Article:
There are two very different types of people to be found on public transport. The first group – usually the overwhelming majority – are those who stare politely into space or out the window, seemingly preoccupied with their own thoughts. The question of whether this is a sad reflection on our highly disciplined and self-centred, ambitious society is a question for another blog or university essay. But there are other people to be found on trains and buses; those with wondering eyes, or people watchers.
I belong to the second group. It is remarkably easy to do, given that no one else is watching you, whether they have been taught this as an aspect of manners; to be as unobtrusive as possible, or whether it is rooted in a general apathy towards one’s surroundings. Either way, if you have not got into the habit of keeping your eyes to yourself, it becomes incredibly difficult to stop them from going on their own little adventures, especially given the previously mentioned lack of consequences.
Ironically, the only time this habit becomes a problem is when you get two sets of wandering eyes in the same arena, hence the experience that inspired this little blog. There will be a point, relatively early in the journey, where your eyes will meet for the first time, at which time you will both smile politely. However, when it keeps happening you become uncomfortable; you’ve been caught out with your eyes where they shouldn’t be. So you spend the rest of the journey in this crazy dance, trying to avoid each other’s gaze, an action which of course inevitably makes the situation even worse.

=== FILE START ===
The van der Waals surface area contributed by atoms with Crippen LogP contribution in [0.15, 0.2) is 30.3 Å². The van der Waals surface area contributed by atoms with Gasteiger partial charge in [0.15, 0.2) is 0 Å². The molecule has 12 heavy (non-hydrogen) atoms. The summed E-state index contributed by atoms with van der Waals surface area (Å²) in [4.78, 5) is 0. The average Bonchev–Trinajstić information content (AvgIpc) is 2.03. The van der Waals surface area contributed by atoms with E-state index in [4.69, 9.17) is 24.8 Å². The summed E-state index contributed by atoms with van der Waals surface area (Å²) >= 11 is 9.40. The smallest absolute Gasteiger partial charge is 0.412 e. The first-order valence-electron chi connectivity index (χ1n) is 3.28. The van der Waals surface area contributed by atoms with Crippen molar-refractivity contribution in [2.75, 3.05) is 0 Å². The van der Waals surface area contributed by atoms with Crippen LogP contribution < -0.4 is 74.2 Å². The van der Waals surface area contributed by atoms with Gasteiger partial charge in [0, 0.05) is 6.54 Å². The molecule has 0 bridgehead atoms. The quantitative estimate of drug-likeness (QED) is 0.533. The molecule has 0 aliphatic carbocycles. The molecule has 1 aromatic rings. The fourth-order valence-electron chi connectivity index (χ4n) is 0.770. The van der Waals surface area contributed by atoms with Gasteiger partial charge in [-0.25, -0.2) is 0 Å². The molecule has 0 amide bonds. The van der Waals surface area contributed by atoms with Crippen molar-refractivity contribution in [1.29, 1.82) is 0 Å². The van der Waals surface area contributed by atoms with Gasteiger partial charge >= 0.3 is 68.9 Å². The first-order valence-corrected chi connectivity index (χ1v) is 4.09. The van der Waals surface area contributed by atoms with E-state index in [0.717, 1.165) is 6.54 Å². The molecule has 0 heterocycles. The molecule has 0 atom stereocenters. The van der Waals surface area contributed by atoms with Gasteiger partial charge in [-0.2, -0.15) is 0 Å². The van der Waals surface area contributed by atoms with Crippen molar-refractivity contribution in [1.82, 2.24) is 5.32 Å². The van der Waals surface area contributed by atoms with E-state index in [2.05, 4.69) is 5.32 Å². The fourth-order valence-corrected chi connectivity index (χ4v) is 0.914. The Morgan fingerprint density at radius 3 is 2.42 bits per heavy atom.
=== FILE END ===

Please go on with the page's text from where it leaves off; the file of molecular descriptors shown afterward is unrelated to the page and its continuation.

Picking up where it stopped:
This raises the question; why are we so embarrassed to be caught watching those around us? We teach children to be inquisitive about their surroundings. Somehow, somewhere between being children and being adults it moves from being inquisitive to being slightly impolite. We are trained to march through life engrossed in a purpose, mainly keeping to ourselves. But in this we miss out on the pleasures of observing the range of different people that we have in this world… It’s really not surprising that an increasing ill of this world is a lack of passion.
So next time you’re rushing to get somewhere, slow down! Smell the roses, watch the people. Bring back the wandering eyes!